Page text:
In President Obama’s 2013 State of the Union address (SOTU), one proposal he gave was to give every four-year-old access to high-quality preschool education.
Of course, experts disagree with each other on the importance of preschool, and whether it’s a necessity or a nice to have. However, the cumulative statistics and findings from over a hundred studies suggest that preschool benefits are real and persist into regular school years and beyond, in many ways, and that the entire country can benefit long-term, financially and socially, from an investment in preschool education. Yet as of 2010, only 14% of public education dollars were being spent on pre-five-year-old children — a time when brain growth leads to as much as 90% of adult brain size.
Some Stats on Childcare and Preschool
From 1995 to 2012, the percentage of American children aged 3-6 who were not yet in kindergarten but were in center-based care rose by only 5% (for all family characteristics and regions). Here are the overall average percentages for select years.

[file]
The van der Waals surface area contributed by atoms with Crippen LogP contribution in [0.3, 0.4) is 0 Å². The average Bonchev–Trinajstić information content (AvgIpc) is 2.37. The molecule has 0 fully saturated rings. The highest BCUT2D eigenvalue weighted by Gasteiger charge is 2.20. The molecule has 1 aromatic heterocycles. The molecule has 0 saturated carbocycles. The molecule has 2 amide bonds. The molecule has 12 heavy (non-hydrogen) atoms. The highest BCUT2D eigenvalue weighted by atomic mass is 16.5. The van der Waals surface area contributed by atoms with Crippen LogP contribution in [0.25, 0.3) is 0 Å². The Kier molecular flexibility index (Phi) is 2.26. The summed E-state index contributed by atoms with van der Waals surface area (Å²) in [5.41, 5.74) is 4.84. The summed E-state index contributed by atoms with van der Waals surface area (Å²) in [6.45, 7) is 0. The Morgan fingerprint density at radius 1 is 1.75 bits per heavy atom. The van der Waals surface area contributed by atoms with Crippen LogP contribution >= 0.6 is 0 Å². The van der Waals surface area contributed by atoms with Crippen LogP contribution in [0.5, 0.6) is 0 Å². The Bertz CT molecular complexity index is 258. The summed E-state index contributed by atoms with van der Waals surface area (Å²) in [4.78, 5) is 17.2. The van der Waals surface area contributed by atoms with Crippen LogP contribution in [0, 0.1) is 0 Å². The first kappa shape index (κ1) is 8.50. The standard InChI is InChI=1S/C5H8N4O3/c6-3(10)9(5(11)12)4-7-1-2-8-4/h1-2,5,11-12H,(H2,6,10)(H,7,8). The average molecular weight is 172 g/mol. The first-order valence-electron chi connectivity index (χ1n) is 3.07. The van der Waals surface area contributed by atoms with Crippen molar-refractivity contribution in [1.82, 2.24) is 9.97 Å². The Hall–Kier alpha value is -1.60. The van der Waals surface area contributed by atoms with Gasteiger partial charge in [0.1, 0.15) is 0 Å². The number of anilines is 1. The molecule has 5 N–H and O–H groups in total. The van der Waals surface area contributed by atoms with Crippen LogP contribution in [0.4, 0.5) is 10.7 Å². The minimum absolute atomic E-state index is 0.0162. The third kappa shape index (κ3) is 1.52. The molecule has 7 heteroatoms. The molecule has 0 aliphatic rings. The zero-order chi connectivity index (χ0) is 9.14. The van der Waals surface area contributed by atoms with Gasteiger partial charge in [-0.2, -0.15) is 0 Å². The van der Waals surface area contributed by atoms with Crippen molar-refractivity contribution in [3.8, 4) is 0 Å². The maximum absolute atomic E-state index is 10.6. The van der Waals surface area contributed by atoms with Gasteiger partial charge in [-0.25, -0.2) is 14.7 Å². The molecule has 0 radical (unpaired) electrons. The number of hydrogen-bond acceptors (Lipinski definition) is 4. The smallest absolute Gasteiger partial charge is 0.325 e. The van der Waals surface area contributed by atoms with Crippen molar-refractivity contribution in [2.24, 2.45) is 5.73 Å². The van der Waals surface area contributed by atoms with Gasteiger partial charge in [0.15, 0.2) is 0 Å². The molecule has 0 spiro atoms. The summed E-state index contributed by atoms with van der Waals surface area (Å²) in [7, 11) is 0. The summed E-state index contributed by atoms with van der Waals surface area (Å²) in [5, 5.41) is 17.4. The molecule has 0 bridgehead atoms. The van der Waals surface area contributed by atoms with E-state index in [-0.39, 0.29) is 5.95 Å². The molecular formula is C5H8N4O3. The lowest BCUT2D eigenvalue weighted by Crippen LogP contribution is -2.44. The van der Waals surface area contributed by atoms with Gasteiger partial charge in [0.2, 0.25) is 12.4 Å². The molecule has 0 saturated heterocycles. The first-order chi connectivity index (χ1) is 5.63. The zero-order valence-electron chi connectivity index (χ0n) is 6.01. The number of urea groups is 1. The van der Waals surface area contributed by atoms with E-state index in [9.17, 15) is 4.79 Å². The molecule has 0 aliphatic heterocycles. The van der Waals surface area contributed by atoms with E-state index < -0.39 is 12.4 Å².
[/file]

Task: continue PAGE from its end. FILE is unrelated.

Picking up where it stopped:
- 1995: 55.0%
- 2001: 56.3%
- 2005: 57.1%
- 2007: 55.3%
- 2012: 61.0%
When broken down by “Race and Hispanic origin,” the Hispanic group (all origins) had the lowest percentage in all years. By wealth category, the “200% poverty and above” group (i.e., wealthiest) not surprisingly had the highest enrollment in all years. As well, enrollment across all years was highest amongst the group where the mother had a bachelor’s degree or higher, and in the two groups where the mother was working (35+ hours/week and under 35 hours/week). See the childstats.gov link in the References section for more information.